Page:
Research Topic

Reward- and aversion-related processing in the brain: translational evidence for separate and shared circuits

About this Research Topic

An ongoing assessment of potentially harmful or beneficial stimuli is necessary for the well-being and self-preservation of all organisms. The relationship between these fundamental survival brain circuits is not fully understood. For instance, it is not clear to what degree these two brain networks function ...

An ongoing assessment of potentially harmful or beneficial stimuli is necessary for the well-being and self-preservation of all organisms. The relationship between these fundamental survival brain circuits is not fully understood. For instance, it is not clear to what degree these two brain networks function independently and/or whether they share the bulk of their neurobiological substrates.

This issue aims to gather ideas, from non-human animal and human studies alike, on how basic valuative (i.e. reward- and aversion-related) processing occurs in the brain, and provides insight to how this relationship might translate to better interpretations/insights of neuropsychiatric disorders.

All submissions should address both reward- and aversion-related processing. Although any work in this vein is welcomed, submissions addressing some of the following broad issues are especially welcomed:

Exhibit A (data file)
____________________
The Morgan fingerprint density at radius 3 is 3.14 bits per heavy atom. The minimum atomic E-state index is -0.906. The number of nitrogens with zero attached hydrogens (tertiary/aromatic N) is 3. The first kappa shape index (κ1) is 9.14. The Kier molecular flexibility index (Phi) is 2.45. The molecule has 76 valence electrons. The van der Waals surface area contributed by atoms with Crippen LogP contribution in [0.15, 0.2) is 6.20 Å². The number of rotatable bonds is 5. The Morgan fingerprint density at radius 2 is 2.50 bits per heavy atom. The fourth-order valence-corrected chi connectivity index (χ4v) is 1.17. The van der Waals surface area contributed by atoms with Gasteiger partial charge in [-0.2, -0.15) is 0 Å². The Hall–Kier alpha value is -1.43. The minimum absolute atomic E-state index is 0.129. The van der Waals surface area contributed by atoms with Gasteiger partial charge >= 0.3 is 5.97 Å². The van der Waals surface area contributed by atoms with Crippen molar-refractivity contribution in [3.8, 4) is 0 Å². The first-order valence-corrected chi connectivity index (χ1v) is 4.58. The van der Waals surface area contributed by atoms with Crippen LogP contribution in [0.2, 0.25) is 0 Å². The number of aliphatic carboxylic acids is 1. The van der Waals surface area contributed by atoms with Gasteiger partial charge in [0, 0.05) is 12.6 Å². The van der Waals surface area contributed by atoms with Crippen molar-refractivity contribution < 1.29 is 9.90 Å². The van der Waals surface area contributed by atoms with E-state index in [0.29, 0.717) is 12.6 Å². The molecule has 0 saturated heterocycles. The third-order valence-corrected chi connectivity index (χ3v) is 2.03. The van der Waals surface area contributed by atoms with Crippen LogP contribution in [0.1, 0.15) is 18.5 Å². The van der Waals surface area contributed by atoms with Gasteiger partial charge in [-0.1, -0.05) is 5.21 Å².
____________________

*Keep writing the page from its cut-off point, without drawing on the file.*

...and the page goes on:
1) Animal and/or human studies/reviews identifying cellular, regional, and/or network-level mechanisms aimed at understanding the interaction between basic reward- and aversion-related valuative processing;
2) Studies/reviews in animals/humans where the results may inform how dysfunctional valuative processes relate to psychiatric disorders;
3) Approaches aimed at translating animal findings to humans, or vice versa, and discussing potential clinic relevance are also welcome.

The overall goal is to summarize the relationship between aversion- and reward-related processing and to suggest how these findings might be linked to, and/or might help explain, neuropsychiatric symptomology. The inclusion of reviews, original research, and papers outlining new, testable, hypotheses are encouraged.


Important Note: All contributions to this Research Topic must be in line with the scope of the specialty and field to which they are submitted, as defined in their mission statements. Manuscripts discovered during any stage of peer review to be outside of the scope may be transferred to a suitable section or field, or withdrawn from review.

Recent Articles

Loading..

About Frontiers Research Topics

With their unique mixes of varied contributions from Original Research to Review Articles, Research Topics unify the most influential researchers, the latest key findings and historical advances in a hot research area! Find out more on how to host your own Frontiers Research Topic or contribute to one as an author.

Topic Editors

Loading..

Submission Deadlines

Submission closed.

Participating Journals

Loading..

Topic Editors

Loading..

Submission Deadlines

Submission closed.

Participating Journals

Loading..
Loading..
Yearly

total views article views article downloads topic views

 
Top countries
Top referring sites
Loading..

Comments

Loading..

Add a comment

Add comment
Back to top